In ‘Blind Date’ political conversations of a different era speak volumes
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“Blind Date,” Rogelio Martinez’s playfully titled and altogether amusing geopolitical romp — now receiving a high-spirited Goodman Theatre premiere — might very well be described as a “Ron-com.” Ron as in Ronald Reagan, the actor, California governor and 40th President of the United States whose military and foreign policies some say helped bring the Cold War to an end (at least temporarily).
Whatever the long-term historical assessment of all that might be, there can be no doubt that one of the most notable events in late 20th century U.S – Soviet relations occurred during two days in November, 1985: Reagan, (who seemed to have bounced back from a 1981 assassination attempt, but as always was somewhat indecipherable), met for the first time at a summit in Geneva, Switzerland with Mikhail Gorbachev, who had only recently been elected to serve as General Secretary of the Soviet Union, and was something short of secure in his position.
When: Through Feb. 25
Where: Goodman Theatre, 170 N. Dearborn
Tickets: $20 – $75
Run time: 2 hours and 30 minutes, with one intermission
As with all blind dates, the “couple” — with Rob Riley as Reagan and William Dick as Gorbachev — arrive in a state of both apprehension and hopefulness. And their actual meeting (“truthy” as it might or might not be here, and without the presence of translators who are always essential elements in the room) is marked by all the nervous humor, misunderstandings, game-playing and awkwardness of such encounters.
The two men also arrive with their respective wives (Deanna Dunagan as Nancy Reagan and Mary Beth Fisher as Raisa Gorbachev, whose meeting over tea is one of the most irresistibly hilarious and brilliantly played scenes in the show). Also in attendance are the all-important advisors: U.S. Secretary of State George Shultz (Jim Ortlieb as quite the straight arrow), and the sophisticated Eduard Shevardnadze (ideally played by Steve Pickering), the Soviet Minister of Foreign Affairs, whose introductory lunch cannily reveals much about both men.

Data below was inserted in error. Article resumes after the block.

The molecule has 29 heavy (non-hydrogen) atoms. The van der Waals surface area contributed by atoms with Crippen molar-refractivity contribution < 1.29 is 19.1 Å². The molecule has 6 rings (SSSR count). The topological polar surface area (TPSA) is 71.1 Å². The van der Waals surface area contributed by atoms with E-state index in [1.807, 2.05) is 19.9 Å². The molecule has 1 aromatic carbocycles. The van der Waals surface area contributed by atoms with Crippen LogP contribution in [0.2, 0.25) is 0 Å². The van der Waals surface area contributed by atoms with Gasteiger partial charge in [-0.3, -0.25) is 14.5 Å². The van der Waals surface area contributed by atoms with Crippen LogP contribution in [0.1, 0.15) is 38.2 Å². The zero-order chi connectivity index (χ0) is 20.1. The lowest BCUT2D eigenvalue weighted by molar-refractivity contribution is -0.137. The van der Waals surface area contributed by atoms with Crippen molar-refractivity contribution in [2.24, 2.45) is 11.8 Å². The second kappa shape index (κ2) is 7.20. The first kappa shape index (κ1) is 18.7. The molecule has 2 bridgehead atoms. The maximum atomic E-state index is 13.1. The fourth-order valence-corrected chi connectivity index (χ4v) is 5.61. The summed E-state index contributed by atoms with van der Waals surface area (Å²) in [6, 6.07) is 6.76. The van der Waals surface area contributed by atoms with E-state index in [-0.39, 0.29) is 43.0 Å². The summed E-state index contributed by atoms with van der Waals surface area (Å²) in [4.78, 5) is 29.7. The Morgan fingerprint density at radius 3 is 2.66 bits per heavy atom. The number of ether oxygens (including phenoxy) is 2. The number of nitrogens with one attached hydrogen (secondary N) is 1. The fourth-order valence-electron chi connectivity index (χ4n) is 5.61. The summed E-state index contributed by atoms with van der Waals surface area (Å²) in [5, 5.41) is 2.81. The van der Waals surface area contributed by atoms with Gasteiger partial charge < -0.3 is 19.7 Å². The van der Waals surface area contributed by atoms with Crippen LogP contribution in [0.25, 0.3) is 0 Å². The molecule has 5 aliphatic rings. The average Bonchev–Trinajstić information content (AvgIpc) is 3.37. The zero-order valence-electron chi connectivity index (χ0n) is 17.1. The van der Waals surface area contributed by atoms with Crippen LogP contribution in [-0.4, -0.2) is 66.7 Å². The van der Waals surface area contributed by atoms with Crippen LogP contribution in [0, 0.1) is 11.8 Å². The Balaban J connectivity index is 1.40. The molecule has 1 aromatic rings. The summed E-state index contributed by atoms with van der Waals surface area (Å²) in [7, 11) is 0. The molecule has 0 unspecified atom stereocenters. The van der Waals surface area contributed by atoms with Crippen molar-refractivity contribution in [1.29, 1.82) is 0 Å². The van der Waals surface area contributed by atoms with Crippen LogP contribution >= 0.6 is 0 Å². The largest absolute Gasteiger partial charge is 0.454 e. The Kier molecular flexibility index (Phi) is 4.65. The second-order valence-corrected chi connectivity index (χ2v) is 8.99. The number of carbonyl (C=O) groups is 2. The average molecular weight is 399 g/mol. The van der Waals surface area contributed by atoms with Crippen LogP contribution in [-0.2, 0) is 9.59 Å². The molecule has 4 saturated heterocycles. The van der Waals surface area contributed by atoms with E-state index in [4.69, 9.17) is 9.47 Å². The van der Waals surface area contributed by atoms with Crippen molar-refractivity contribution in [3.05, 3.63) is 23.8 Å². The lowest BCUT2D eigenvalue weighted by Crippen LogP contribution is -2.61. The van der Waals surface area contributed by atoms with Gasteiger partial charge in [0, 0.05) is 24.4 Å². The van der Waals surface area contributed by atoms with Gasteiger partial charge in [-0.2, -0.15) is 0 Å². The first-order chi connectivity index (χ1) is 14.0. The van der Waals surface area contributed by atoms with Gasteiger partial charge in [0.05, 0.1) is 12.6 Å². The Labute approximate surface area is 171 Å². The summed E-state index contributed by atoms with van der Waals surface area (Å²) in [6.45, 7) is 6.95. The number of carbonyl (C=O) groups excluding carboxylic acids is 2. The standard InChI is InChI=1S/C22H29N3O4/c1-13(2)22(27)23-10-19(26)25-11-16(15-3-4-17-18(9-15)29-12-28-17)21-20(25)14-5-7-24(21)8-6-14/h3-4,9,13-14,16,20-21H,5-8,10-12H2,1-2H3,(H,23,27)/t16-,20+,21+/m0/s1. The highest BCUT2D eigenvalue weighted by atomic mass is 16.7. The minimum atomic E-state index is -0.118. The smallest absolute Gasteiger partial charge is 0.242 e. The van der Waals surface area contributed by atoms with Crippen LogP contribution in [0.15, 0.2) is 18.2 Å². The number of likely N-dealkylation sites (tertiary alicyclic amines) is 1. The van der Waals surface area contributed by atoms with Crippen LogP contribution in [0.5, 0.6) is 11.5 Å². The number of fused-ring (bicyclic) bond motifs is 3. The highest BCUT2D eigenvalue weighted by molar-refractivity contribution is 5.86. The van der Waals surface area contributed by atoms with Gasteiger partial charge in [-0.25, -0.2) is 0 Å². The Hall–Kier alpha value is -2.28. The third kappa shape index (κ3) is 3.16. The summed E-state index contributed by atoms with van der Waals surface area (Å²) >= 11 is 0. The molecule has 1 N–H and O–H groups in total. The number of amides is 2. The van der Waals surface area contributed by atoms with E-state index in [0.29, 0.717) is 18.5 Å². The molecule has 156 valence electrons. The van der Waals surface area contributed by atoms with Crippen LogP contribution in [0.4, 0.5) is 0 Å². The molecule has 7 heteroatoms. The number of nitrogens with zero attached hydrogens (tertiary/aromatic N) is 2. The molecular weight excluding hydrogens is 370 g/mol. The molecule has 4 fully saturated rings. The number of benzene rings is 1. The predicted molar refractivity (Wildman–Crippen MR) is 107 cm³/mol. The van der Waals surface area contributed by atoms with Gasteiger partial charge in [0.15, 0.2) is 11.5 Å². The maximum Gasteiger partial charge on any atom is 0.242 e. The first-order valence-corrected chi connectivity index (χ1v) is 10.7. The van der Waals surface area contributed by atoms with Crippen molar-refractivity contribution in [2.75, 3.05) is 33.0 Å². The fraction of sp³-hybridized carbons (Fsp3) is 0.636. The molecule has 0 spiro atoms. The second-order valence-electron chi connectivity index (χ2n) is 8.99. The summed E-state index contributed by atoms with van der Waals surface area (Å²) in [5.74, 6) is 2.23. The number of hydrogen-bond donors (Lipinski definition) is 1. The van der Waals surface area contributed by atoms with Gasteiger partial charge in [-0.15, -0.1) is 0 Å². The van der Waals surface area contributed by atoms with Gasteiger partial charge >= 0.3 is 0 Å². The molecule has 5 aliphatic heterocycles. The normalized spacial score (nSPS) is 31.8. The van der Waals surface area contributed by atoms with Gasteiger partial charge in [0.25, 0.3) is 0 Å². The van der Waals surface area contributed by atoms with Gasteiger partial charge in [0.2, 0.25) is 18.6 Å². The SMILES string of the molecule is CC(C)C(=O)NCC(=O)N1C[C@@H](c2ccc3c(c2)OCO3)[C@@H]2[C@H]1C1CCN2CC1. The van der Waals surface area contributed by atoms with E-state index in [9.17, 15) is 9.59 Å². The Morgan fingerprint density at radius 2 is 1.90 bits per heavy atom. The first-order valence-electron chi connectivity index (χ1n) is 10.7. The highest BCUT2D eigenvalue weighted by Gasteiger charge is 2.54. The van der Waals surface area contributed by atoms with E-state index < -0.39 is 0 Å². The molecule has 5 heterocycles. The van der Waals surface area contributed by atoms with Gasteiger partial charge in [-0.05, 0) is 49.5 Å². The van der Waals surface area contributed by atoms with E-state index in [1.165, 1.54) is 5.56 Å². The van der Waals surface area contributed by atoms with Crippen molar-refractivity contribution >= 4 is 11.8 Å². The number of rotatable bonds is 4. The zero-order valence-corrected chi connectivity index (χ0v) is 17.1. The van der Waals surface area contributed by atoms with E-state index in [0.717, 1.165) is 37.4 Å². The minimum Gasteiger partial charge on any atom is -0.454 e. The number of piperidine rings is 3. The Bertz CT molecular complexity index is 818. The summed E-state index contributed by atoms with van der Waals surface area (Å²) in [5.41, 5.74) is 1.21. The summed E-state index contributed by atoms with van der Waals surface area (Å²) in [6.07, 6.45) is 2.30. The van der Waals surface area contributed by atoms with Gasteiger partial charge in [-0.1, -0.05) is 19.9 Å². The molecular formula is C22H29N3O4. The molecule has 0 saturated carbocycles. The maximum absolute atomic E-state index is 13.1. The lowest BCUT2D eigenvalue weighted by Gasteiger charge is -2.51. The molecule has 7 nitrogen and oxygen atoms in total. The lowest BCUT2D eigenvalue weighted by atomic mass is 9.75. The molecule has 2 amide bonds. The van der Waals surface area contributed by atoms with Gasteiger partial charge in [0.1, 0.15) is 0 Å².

Dancing around the edges of it all is Edmund Morris (a deft turn by Thomas J. Cox), the British-American historian whose much-anticipated biography of Reagan ultimately became what he described as “a work of nonfiction by an imaginary author” — largely the result of Reagan’s impenetrability.
Most crucially, given the moment in which audiences are now watching “Blind Date,” there is a fully “meta” quality about the play, with the decorum and diplomatic interplay of the historical event free of the social media contagion of the moment, and with the press corps very much of a long-gone era. In fact, if you tend toward nostalgia, you also might delight in the witty, zestful way in which Larry Speakes, Reagan’s Mississippi-bred acting Press Secretary (played with comic panache by Michael Milligan), handles his job. Yet more than anything, there is a sense of constructive peace-making and future-building (if far from naive “trust”) here — one that might just keep mutually assured nuclear destruction at bay.
To be sure, “Blind Date,” directed with great ingenuity by Robert Falls, is no documentary. But the Cuban-born Martinez, who has riffed on the Cold War era in several other plays, captures both the personalities and issues in play, including the Reagan administration’s “Strategic Defense Initiative,” which raised the hackles of the Soviet Union, a nation already suffering from the fallout of its war in Afghanistan, a flailing economy, and Gorbachev’s untested leadership.
Two more wildly different personalities than “Ron” and “Misha” could not have been put in a room together. And yet, for whatever reasons (a mutual wish for a sane approach to major differences), they managed to find some common ground. And now, seen with the power of hindsight, a sort of melancholy overlays the farcical aspects of the play simply because we know Gorbachev’s short tenure ultimately led to the arrival of Vladimir Putin, that Reagan’s legacy was laced with a diagnosis of Alzheimer’s disease and that nuclear war is no longer a matter of just two sides.
Although Reagan doesn’t always rise above caricature here, Riley brings the quirky, almost endearingly goofy quality of the man to life (with Martinez riffing on the symbiosis between actors and politicians), and Dick (complete with strawberry birthmark on his skull), captures the tension in Gorbachev, who cannot quite get a hold on Reagan, but, with some insightful coaching from Raisa, finds his footing.
Riccardo Hernandez’s revolving set — with a massive gray cylinder at its core that almost suggests a missile — puts a formidable spin on this fast-moving production about men who were, perhaps, not so blind.